Sometimes I miss the world before the internet. Mainly the music world. In the early 90s, bands like Pearl Jam kept an aura of mystery about what they did behind the scenes. After their first album Ten exploded into mainstream popularity, everyone wondered what their second album would sound like. Everyone I knew was expecting Ten part 2. They did not deliver on that expectation.
In 1993, I was sixteen. I was also a huge Pearl Jam fan. Back then, when a band was coming out with a new album, rarely did you know what it was going to sound like, or look like before the release date. Pre internet, it was always an exciting surprise to buy a new album. Music felt like a gift from the artist. It was something that the listener could really immerse themselves in. Bands really had a forum to create a true listening experience for the fan. Listening to albums front to back seems to be a lost art these days. And that is a little bit sad. But not in my world. I still do it.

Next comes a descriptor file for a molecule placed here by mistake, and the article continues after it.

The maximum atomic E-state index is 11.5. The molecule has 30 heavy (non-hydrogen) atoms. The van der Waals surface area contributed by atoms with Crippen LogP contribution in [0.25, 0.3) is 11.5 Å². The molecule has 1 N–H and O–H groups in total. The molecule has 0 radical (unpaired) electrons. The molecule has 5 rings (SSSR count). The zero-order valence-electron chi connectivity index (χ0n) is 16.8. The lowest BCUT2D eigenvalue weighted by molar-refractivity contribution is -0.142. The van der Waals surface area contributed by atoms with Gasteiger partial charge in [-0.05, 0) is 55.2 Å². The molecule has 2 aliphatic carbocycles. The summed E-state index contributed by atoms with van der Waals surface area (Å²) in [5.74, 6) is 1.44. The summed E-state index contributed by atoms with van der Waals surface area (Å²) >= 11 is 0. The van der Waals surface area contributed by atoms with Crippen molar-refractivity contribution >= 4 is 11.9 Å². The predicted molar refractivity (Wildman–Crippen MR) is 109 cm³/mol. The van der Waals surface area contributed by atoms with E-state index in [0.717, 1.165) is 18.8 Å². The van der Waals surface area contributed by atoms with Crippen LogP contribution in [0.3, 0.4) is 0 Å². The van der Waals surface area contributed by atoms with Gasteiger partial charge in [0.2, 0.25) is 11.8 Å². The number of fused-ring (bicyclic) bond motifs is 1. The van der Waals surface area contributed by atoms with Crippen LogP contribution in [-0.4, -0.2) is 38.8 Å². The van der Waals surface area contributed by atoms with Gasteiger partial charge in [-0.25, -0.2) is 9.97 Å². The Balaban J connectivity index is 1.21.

I bought my vinyl copy of Vs on release day, October 19th, 1993 at Spin More Records in Kent Ohio. They had a midnight sale of the album, which is another thing I miss. People were lined up all the way down the street and around the corner from the store front. This happened all over the country. This is album was a juggernaut at the time, and became the fastest selling album in history, moving over 950,000 copies in the first week alone. Pearl Jam came to The Cleveland Convocation Center (now The Wolstein Center) on this tour the next spring on my birthday. I was there and it was fucking intense. Back then, Pearl Jam was the biggest rock band in the world, and the fans were rapid savages. The mosh pit engulfed the entire floor of the arena. Eddie Vedder made the mistake of jumping into the crowd for the encore, and was nearly ripped apart. Once security managed to pull him out of the mosh pit, emerged onto the stage, almost completely naked, aside from his torn boxers. Clothes gone. Devoured by early 90s rock fans. I miss that intensity for the love of music among the masses.